Can par­ties over­come dis­trust? Doubt­ful

Richmond Times-Dispatch - - OP-ED - Robert Con­tact Robert J. Sa­muel­son through his syn­di­cate at writ­ers.group@wash­post.com. © 2018, Wash­ing­ton Post Writ­ers Group

Pres­i­dent Trump and Con­gress face a moun­tain of un­fin­ished busi­ness — and chances are that most of it will stay un­fin­ished.

Of course, no one knows what will hap­pen, and the pres­i­dent and con­gres­sional lead­ers of both par­ties have made the usual noises about co­op­er­a­tion. “There are a lot of good things that we can do to­gether,” the pres­i­dent said at a press con­fer­ence on Wed­nes­day. You should take th­ese pledges with a healthy dose of skep­ti­cism.

Here’s a par­tial list of ar­eas where Con­gress and the pres­i­dent might act: health care (Medi­care, Med­ic­aid, the Af­ford­able Care Act, drug prices); im­mi­gra­tion; taxes; huge bud­get deficits; in­fra­struc­ture; ad­e­quate de­fense spend­ing; and the min­i­mum wage, to name just a few.

Some com­pro­mises can be imag­ined: Democrats might sup­port Trump’s “wall” on the south­ern bor­der in re­turn for Repub­li­cans back­ing per­ma­nent le­gal sta­tus for so-called DACA im­mi­grants — chil­dren who were brought to the United States by par­ents or oth­ers when they were young. (DACA stands for “De­ferred Ac­tion for Child­hood Ar­rivals.” There are about 690,000 ac­tive DACA re­cip­i­ents.)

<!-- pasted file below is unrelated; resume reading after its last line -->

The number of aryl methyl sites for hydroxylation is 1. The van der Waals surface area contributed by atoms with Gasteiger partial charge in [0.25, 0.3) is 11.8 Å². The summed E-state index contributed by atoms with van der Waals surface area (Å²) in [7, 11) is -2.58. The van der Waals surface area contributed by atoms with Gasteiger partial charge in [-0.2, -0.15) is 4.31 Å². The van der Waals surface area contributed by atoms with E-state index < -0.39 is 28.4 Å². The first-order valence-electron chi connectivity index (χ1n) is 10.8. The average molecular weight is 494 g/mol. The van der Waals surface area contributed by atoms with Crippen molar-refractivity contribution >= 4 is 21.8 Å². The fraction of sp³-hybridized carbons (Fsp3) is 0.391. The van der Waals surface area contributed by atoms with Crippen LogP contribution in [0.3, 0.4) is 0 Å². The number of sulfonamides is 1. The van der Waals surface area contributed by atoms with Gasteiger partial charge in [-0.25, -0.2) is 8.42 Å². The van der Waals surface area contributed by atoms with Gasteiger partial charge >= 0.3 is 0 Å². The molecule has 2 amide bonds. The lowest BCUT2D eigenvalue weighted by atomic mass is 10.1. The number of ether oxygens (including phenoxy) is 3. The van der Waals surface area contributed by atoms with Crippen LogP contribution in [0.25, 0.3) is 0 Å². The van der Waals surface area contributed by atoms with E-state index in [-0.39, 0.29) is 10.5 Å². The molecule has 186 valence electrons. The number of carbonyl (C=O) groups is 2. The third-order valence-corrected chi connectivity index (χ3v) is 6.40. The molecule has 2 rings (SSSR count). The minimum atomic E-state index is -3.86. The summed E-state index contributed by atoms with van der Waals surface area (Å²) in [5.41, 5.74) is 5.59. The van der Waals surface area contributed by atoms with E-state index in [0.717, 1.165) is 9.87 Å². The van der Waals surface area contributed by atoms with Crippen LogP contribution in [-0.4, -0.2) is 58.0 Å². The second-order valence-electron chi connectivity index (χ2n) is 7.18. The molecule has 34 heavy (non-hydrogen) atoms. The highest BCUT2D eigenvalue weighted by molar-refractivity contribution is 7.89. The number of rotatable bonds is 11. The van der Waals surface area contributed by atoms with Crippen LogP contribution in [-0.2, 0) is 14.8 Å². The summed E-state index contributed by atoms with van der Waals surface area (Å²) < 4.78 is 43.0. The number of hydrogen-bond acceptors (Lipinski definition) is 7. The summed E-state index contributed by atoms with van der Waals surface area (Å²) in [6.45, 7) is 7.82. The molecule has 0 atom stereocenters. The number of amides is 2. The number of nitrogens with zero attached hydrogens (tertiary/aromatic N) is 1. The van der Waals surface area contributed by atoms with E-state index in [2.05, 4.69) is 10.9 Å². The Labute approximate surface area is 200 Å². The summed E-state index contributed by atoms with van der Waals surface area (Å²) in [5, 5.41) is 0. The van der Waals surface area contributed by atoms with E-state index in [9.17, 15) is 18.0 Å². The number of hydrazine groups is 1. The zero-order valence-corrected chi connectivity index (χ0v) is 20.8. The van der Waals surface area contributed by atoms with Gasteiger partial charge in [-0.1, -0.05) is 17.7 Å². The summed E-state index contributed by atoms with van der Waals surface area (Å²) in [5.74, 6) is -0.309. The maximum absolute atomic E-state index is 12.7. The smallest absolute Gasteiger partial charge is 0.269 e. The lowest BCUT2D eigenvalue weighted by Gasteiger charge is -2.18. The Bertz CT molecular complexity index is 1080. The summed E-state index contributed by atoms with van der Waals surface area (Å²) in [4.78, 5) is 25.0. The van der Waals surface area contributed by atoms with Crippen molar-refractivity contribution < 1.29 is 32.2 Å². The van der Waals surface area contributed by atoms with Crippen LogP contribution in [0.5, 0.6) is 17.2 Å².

But the pres­i­dent had two years and con­trol of both houses of Con­gress to ar­range such a com­pro­mise. With Democrats hav­ing won the House, are the chances of achiev­ing it now so much bet­ter? It seems doubt­ful. The level of mis­trust is enor­mous.

Con­sider some other ob­sta­cles to co­op­er­a­tion.

First, there are the nor­mal dif­fer­ences of ide­ol­ogy and po­lit­i­cal phi­los­o­phy, which have grown as Con­gress and pub­lic opin­ion have be­come more po­lar­ized. Next, there’s the hos­tile fall­out from ag­gres­sive con­gres­sional in­ves­ti­ga­tions of the Trump ad­min­is­tra­tion, as well as the Mueller in­ves­ti­ga­tion; th­ese are in­evitable and bound to stoke ill will. Fi­nally, there’s a feel­ing in both par­ties that in­ac­tion is of­ten more po­lit­i­cally ad­van­ta­geous than com­pro­mise. It’s bet­ter to have an “is­sue” than a messy ne­go­ti­a­tion.

What might make po­lit­i­cal sense for both con­gres­sional Democrats and the pres­i­dent is to ad­vance com­pet­ing po­lit­i­cal agen­das, not with the in­tent of chang­ing poli­cies, but with the pur­pose of build­ing sup­port for the 2020 pres­i­den­tial elec­tion.

Trump would con­cen­trate on for­eign af­fairs (where he has more in­de­pen­dent power to act) and the econ­omy. Mean­while, con­gres­sional Democrats would em­pha­size their ef­forts to for­tify the “safety net” and im­prove the eco­nomic lot of the mid­dle class. The House would pass leg­is­la­tion em­body­ing th­ese goals, which would ei­ther die in the Se­nate or be ve­toed by the pres­i­dent.

It’s a plau­si­ble po­lit­i­cal strat­egy for both par­ties with one im­por­tant caveat: What’s good for the politi­cians may not be good for the coun­try.

Sa­muel­son

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